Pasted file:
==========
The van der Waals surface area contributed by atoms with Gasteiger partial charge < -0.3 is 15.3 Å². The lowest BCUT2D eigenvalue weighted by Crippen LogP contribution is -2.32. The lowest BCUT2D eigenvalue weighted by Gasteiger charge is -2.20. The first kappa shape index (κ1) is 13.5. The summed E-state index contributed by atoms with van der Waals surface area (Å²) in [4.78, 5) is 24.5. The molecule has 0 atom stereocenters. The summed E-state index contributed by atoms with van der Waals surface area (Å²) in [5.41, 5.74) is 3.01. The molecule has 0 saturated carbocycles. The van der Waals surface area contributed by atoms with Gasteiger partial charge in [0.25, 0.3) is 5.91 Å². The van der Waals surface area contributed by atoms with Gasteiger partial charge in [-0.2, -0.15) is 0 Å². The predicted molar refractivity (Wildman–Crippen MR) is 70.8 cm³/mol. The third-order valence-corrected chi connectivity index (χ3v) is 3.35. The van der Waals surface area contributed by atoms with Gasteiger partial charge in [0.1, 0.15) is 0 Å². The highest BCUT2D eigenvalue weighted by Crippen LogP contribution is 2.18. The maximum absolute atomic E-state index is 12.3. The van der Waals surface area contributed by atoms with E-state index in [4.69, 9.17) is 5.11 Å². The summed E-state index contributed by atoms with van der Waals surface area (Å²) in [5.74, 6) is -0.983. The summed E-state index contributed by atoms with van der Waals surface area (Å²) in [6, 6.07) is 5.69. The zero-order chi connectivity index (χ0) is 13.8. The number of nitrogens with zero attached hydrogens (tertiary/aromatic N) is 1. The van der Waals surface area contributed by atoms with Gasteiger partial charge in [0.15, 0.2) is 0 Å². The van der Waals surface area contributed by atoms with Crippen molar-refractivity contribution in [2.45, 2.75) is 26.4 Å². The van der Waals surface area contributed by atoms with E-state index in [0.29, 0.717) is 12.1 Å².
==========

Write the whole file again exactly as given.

The van der Waals surface area contributed by atoms with Gasteiger partial charge < -0.3 is 15.3 Å². The lowest BCUT2D eigenvalue weighted by Crippen LogP contribution is -2.32. The lowest BCUT2D eigenvalue weighted by Gasteiger charge is -2.20. The first kappa shape index (κ1) is 13.5. The summed E-state index contributed by atoms with van der Waals surface area (Å²) in [4.78, 5) is 24.5. The molecule has 0 atom stereocenters. The summed E-state index contributed by atoms with van der Waals surface area (Å²) in [5.41, 5.74) is 3.01. The molecule has 0 saturated carbocycles. The van der Waals surface area contributed by atoms with Gasteiger partial charge in [0.25, 0.3) is 5.91 Å². The van der Waals surface area contributed by atoms with Gasteiger partial charge in [-0.2, -0.15) is 0 Å². The predicted molar refractivity (Wildman–Crippen MR) is 70.8 cm³/mol. The third-order valence-corrected chi connectivity index (χ3v) is 3.35. The van der Waals surface area contributed by atoms with Gasteiger partial charge in [0.1, 0.15) is 0 Å². The highest BCUT2D eigenvalue weighted by Crippen LogP contribution is 2.18. The maximum absolute atomic E-state index is 12.3. The van der Waals surface area contributed by atoms with E-state index in [4.69, 9.17) is 5.11 Å². The summed E-state index contributed by atoms with van der Waals surface area (Å²) in [5.74, 6) is -0.983. The summed E-state index contributed by atoms with van der Waals surface area (Å²) in [6, 6.07) is 5.69. The zero-order chi connectivity index (χ0) is 13.8. The number of nitrogens with zero attached hydrogens (tertiary/aromatic N) is 1. The van der Waals surface area contributed by atoms with Gasteiger partial charge in [0.15, 0.2) is 0 Å². The van der Waals surface area contributed by atoms with Crippen molar-refractivity contribution in [2.45, 2.75) is 26.4 Å². The van der Waals surface area contributed by atoms with E-state index in [0.29, 0.717) is 12.1 Å².